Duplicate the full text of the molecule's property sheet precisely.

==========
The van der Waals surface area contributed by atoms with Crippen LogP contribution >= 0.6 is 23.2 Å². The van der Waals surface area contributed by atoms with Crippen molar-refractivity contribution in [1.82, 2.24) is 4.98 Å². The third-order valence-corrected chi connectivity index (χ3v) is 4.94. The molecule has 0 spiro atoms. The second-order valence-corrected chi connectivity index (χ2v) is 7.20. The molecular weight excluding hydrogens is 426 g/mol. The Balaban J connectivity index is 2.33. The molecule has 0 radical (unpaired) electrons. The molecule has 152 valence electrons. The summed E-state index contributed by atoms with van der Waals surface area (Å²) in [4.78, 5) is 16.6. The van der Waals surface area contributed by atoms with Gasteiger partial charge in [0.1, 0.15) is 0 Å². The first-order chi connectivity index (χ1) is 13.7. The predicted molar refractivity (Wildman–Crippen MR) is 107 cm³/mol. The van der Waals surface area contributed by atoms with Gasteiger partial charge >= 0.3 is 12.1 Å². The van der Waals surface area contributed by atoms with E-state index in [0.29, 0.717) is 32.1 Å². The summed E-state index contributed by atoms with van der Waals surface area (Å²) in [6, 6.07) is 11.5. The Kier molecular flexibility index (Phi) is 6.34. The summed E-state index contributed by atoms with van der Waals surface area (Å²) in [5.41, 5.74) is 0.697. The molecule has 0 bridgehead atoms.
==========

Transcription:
The van der Waals surface area contributed by atoms with Crippen LogP contribution >= 0.6 is 23.2 Å². The van der Waals surface area contributed by atoms with Crippen molar-refractivity contribution in [1.82, 2.24) is 4.98 Å². The third-order valence-corrected chi connectivity index (χ3v) is 4.94. The molecule has 0 spiro atoms. The second-order valence-corrected chi connectivity index (χ2v) is 7.20. The molecular weight excluding hydrogens is 426 g/mol. The Balaban J connectivity index is 2.33. The molecule has 0 radical (unpaired) electrons. The molecule has 152 valence electrons. The summed E-state index contributed by atoms with van der Waals surface area (Å²) in [4.78, 5) is 16.6. The van der Waals surface area contributed by atoms with Gasteiger partial charge in [0.1, 0.15) is 0 Å². The first-order chi connectivity index (χ1) is 13.7. The predicted molar refractivity (Wildman–Crippen MR) is 107 cm³/mol. The van der Waals surface area contributed by atoms with Gasteiger partial charge >= 0.3 is 12.1 Å². The van der Waals surface area contributed by atoms with E-state index in [0.29, 0.717) is 32.1 Å². The summed E-state index contributed by atoms with van der Waals surface area (Å²) in [6, 6.07) is 11.5. The Kier molecular flexibility index (Phi) is 6.34. The summed E-state index contributed by atoms with van der Waals surface area (Å²) in [5.41, 5.74) is 0.697. The molecule has 0 bridgehead atoms.